At about 56 square miles, Bryce Canyon is smaller than most national parks. But it is in the center of a group of unparalleled national parks in southern Utah that preserve the region’s high-desert landscape. Known as the “Mighty Five,” Bryce Canyon, Zion, Canyonlands, Capitol Reef and Arches national parks all lie within about 300 miles of one another. Bryce Canyon is also just 150 miles from the Grand Canyon in Arizona.
“I love Utah,” says York. “There are so many places to hike that we can’t begin to visit all of them during our lifetimes.”
BISCAYNE NATIONAL PARK “is basically Miami’s backyard,” says Chris Bergh, the Conservancy’s South Florida conservation director. Last year the park attracted more than 500,000 people for boating, swimming, paddling, snorkeling and diving.
“What’s beneath the waves is really one of the most remarkable things about the park,” says Bergh, who has lived in the Florida Keys nearly his whole life and works on Conservancy reef restoration projects. Underwater sights—such as colorful fish, rare corals, manatees and shipwrecks (six of which make up an underwater archaeological trail)—can all be found in Biscayne, the only national park that is 95 percent water.
The waters and islands of Biscayne mark the beginning of the Florida Keys, a string of islands that help make up the third-largest contiguous coral reef in the world. Before Biscayne gained protected status in 1968, plans had been drawn up to dredge the area for a seaport and build causeways and roads across the reef to connect the islands. Thanks to a group of citizens who advocated for federal protection, Biscayne’s 270 square miles are protected as marine wilderness, just a shell’s throw from Miami.
“It’s a very interesting opportunity to feel like you are in the city, and with a single step into the ocean, you become part of this wilderness experience,” says Bergh. “You go from concrete and cars into the realm of the sharks and stingrays and bottlenose dolphins and sea turtles.”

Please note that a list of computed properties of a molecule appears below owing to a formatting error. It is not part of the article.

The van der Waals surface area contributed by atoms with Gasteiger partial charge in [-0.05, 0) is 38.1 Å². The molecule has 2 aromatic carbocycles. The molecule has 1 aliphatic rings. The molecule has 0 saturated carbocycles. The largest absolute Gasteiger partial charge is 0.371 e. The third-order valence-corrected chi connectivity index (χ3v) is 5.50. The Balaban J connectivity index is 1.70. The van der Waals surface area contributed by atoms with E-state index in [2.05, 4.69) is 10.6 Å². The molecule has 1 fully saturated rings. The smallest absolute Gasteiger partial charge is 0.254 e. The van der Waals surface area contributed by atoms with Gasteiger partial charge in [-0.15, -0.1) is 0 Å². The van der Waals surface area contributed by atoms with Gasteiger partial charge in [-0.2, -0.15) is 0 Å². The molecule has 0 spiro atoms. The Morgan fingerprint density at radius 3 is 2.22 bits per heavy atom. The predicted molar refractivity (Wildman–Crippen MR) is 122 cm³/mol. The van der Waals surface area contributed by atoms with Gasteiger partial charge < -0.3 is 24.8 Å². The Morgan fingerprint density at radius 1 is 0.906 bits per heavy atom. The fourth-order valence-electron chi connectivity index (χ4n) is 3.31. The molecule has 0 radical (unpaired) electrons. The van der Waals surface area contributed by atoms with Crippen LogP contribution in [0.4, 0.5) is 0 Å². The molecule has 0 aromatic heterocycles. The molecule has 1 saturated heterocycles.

“I just remember being completely in awe of the trees,” says E.J. Remson, the Conservancy’s senior program manager in California, recalling his first visit as a child to SEQUOIA NATIONAL PARK, home of many of the world’s largest trees. Giant sequoia trees, whose trunks can be more than 100 feet around, are the towering gems of California’s protected lands.
Together, California’s parks illustrate how the state is “one of the most biodiverse places in the world,” says Remson, a nearly lifelong Californian who is working to create conservation corridors that help connect many large natural areas.
“It’s amazing how you can be in the most populous state in the country and then be out backpacking and not see anyone for a couple days—just get away and sleep in a place where you can hear your heart beat at night,” says Remson, who credits the state’s nine national parks with inspiring many Californians to be supportive of conservation and the designation of additional parklands. California has both the most national parks and the newest one—Pinnacles National Park, created in 2013. “I think we look at those parks as some of the things of which we are most proud.”
“When you go to Sequoia and you see the wildlife and see those incredible trees,” Remson says, “there is no person that can walk away untouched by the beauty of nature and the learning experience the park offers.”